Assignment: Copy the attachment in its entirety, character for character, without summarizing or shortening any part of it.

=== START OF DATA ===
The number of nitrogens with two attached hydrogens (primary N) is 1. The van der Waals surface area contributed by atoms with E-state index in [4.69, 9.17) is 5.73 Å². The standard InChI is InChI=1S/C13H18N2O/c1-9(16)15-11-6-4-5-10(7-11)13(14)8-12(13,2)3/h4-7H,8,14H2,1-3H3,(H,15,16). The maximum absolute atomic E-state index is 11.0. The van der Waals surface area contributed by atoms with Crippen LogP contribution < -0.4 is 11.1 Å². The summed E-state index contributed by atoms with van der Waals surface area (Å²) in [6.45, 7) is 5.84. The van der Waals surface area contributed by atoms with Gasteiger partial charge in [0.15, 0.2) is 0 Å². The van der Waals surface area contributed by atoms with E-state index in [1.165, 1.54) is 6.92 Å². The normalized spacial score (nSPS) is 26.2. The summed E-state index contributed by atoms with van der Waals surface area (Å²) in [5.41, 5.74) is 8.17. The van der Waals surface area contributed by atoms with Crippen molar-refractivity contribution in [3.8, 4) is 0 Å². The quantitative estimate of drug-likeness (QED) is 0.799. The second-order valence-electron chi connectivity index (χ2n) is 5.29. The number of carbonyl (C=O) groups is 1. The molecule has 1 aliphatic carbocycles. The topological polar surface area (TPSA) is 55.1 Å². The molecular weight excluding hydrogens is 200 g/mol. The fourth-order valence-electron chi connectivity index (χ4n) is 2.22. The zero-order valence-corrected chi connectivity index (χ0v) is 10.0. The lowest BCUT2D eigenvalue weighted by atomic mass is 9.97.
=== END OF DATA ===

The number of nitrogens with two attached hydrogens (primary N) is 1. The van der Waals surface area contributed by atoms with E-state index in [4.69, 9.17) is 5.73 Å². The standard InChI is InChI=1S/C13H18N2O/c1-9(16)15-11-6-4-5-10(7-11)13(14)8-12(13,2)3/h4-7H,8,14H2,1-3H3,(H,15,16). The maximum absolute atomic E-state index is 11.0. The van der Waals surface area contributed by atoms with Crippen LogP contribution < -0.4 is 11.1 Å². The summed E-state index contributed by atoms with van der Waals surface area (Å²) in [6.45, 7) is 5.84. The van der Waals surface area contributed by atoms with Gasteiger partial charge in [0.15, 0.2) is 0 Å². The van der Waals surface area contributed by atoms with E-state index in [1.165, 1.54) is 6.92 Å². The normalized spacial score (nSPS) is 26.2. The summed E-state index contributed by atoms with van der Waals surface area (Å²) in [5.41, 5.74) is 8.17. The van der Waals surface area contributed by atoms with Crippen molar-refractivity contribution in [3.8, 4) is 0 Å². The quantitative estimate of drug-likeness (QED) is 0.799. The second-order valence-electron chi connectivity index (χ2n) is 5.29. The number of carbonyl (C=O) groups is 1. The molecule has 1 aliphatic carbocycles. The topological polar surface area (TPSA) is 55.1 Å². The molecular weight excluding hydrogens is 200 g/mol. The fourth-order valence-electron chi connectivity index (χ4n) is 2.22. The zero-order valence-corrected chi connectivity index (χ0v) is 10.0. The lowest BCUT2D eigenvalue weighted by atomic mass is 9.97.